MV3 event page behavior clarification

As I understand, MV3 drops persistent background pages. The only guide on background scripts I’ve found is this.

Curretnly I observe the following behavior (Nightly v102): the background script is evaluated every time when some event registered during its first evaluation is triggered. The events (runtime.onMessage) are registered not strictly in the top level, but in a regular (non async, non event-handler) function call in a ES6 module included in a background page (some events, such as runtime.onInstall do not fire being registered from ES6 modules).

Does this means that a script will register additional events on each wake (for example, alarms)?
Is it possible to perform some heavy processing only once on the add-on load, as it was possible with persistent background pages?

From what I’ve seen with service workers in Chrome, the background script will simply be re-executed every time it’s woken up (usually by one of the event handlers registered on top level).
That includes alarms - BUT creating the alarm with the same name will simply replace the old alarm, so if you call it on start, it may never run because it will be rescheduled on each wake.

I had a similar question. The advised solution is to use chrome.storage.session API as workaround, more info here: https://groups.google.com/a/chromium.org/g/chromium-extensions/c/QjuCv-LRK2c/m/qYx70RYhAwAJ
But this API is still missing in Firefox.

This sounds like a potential bug, have you already reported it to us on bugzilla?

if you could provide us a small test extension that can trigger consistently the issue as you observed it, we could use it as a base for a reduced test case and investigate what makes that use case to don’t work as expected.

Technically what happens internally is that the new event listeners registered on each wake are going to replace “placeholder listeners” that are registered by the WebExtensions internals while the event page isn’t running.

These “placeholder listeners” (technically they are called “persisted listener” internally) are:

  • registered based on the metadata of the listeners registered synchronously when the background page was previously executed.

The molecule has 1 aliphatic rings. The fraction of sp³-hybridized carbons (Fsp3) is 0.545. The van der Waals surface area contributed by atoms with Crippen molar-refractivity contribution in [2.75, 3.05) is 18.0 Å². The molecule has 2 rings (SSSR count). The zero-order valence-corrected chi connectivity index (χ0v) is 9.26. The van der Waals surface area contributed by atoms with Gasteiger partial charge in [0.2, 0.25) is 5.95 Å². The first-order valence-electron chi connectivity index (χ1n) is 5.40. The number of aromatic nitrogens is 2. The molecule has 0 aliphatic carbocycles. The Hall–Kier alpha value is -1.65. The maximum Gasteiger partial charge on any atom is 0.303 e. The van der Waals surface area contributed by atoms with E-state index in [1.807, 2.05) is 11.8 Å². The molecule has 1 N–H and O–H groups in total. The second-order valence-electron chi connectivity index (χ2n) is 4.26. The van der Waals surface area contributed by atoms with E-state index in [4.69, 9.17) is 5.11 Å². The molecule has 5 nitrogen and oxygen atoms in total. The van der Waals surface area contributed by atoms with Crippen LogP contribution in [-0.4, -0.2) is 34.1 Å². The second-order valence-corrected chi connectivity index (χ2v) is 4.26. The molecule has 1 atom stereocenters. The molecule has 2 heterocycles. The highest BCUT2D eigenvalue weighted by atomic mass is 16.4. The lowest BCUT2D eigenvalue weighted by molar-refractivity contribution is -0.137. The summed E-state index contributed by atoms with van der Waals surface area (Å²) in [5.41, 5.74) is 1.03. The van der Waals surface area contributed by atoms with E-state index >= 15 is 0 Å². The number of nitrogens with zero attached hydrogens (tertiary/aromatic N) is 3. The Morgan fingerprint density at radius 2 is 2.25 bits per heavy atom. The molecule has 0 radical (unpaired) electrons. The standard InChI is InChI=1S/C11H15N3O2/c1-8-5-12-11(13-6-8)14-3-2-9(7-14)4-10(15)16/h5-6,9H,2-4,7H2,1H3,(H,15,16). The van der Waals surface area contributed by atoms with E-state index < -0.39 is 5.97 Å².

• are responsible for waking up the event page when the event is being emitted
  • once the event page has been woken up and it is running again, these placeholder listener may either:
    • be replaced by real event listeners registered again by the background script, in which case all the events queued in the meantime will be forwarded to them
    • be dropped if real event listeners are not be re-registered again by the background script, in which case all the events queued gets dropped because there wouldn’t be any event listener to handle them anymore

As juraj.masiar already mentioned, browser.storage.session will be implemented also in Firefox and at that point it will be definitely one of the APIs that an extension could use to store some session-related data.

In the meantime, at least for some of the possible use cases:

  • browser.storage.local may be an alternative WebExtensions API that is already available across all browsers vendors and manifest versions (but unlike browser.storage.session, the data is also stored on disk and available across browser restarts)

  • if the background script is running as an event page and there is a need to store a small amount of data and have it accessible synchronously, localStorage/sessionStorage WebAPI may be another alternative available (but these DOM WebAPI are not going to be available in a service worker global and so they are not an option in a manifest_version 3 extension running on Google Chrome).

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Thanks for a thorough answer.

I’ve made an extension and tested it with FF 101 MV2 and FF 102 MV3, and it works, although previously I struggled with it and was forced to place event registration to a file loaded as “text/javascript”. It seems that this was fixed.

I think it’s meant to be solved like this:

browser.alarms.get("my-one-of-a-kind-alarm").then((exist) => {

    if (!exist) {
        browser.alarms.create("my-one-of-a-kind-alarm", {
            delayInMinutes: 1,
            periodInMinutes: 2,
        });
    }
});

And also alarms.onAlarm.hasListener() for the event listener itself.